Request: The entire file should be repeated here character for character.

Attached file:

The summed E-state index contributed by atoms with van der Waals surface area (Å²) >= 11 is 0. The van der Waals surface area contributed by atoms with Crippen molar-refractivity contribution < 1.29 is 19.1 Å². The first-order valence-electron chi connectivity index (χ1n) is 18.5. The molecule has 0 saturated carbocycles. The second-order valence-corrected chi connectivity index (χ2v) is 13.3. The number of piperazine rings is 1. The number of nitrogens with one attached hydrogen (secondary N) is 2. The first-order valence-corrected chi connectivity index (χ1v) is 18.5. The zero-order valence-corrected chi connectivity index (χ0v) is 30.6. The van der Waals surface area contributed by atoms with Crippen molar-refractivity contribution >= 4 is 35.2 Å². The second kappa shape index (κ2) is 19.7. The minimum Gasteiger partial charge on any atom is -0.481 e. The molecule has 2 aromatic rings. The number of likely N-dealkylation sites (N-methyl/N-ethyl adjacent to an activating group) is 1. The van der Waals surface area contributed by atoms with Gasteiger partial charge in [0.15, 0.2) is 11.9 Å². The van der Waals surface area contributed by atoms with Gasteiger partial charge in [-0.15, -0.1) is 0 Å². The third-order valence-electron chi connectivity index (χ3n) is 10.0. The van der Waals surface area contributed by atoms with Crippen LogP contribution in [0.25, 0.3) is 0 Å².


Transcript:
The summed E-state index contributed by atoms with van der Waals surface area (Å²) >= 11 is 0. The van der Waals surface area contributed by atoms with Crippen molar-refractivity contribution < 1.29 is 19.1 Å². The first-order valence-electron chi connectivity index (χ1n) is 18.5. The molecule has 0 saturated carbocycles. The second-order valence-corrected chi connectivity index (χ2v) is 13.3. The number of piperazine rings is 1. The number of nitrogens with one attached hydrogen (secondary N) is 2. The first-order valence-corrected chi connectivity index (χ1v) is 18.5. The zero-order valence-corrected chi connectivity index (χ0v) is 30.6. The van der Waals surface area contributed by atoms with Crippen molar-refractivity contribution >= 4 is 35.2 Å². The second kappa shape index (κ2) is 19.7. The minimum Gasteiger partial charge on any atom is -0.481 e. The molecule has 2 aromatic rings. The number of likely N-dealkylation sites (N-methyl/N-ethyl adjacent to an activating group) is 1. The van der Waals surface area contributed by atoms with Gasteiger partial charge in [0.15, 0.2) is 11.9 Å². The van der Waals surface area contributed by atoms with Gasteiger partial charge in [-0.15, -0.1) is 0 Å². The third-order valence-electron chi connectivity index (χ3n) is 10.0. The van der Waals surface area contributed by atoms with Crippen LogP contribution in [0.25, 0.3) is 0 Å².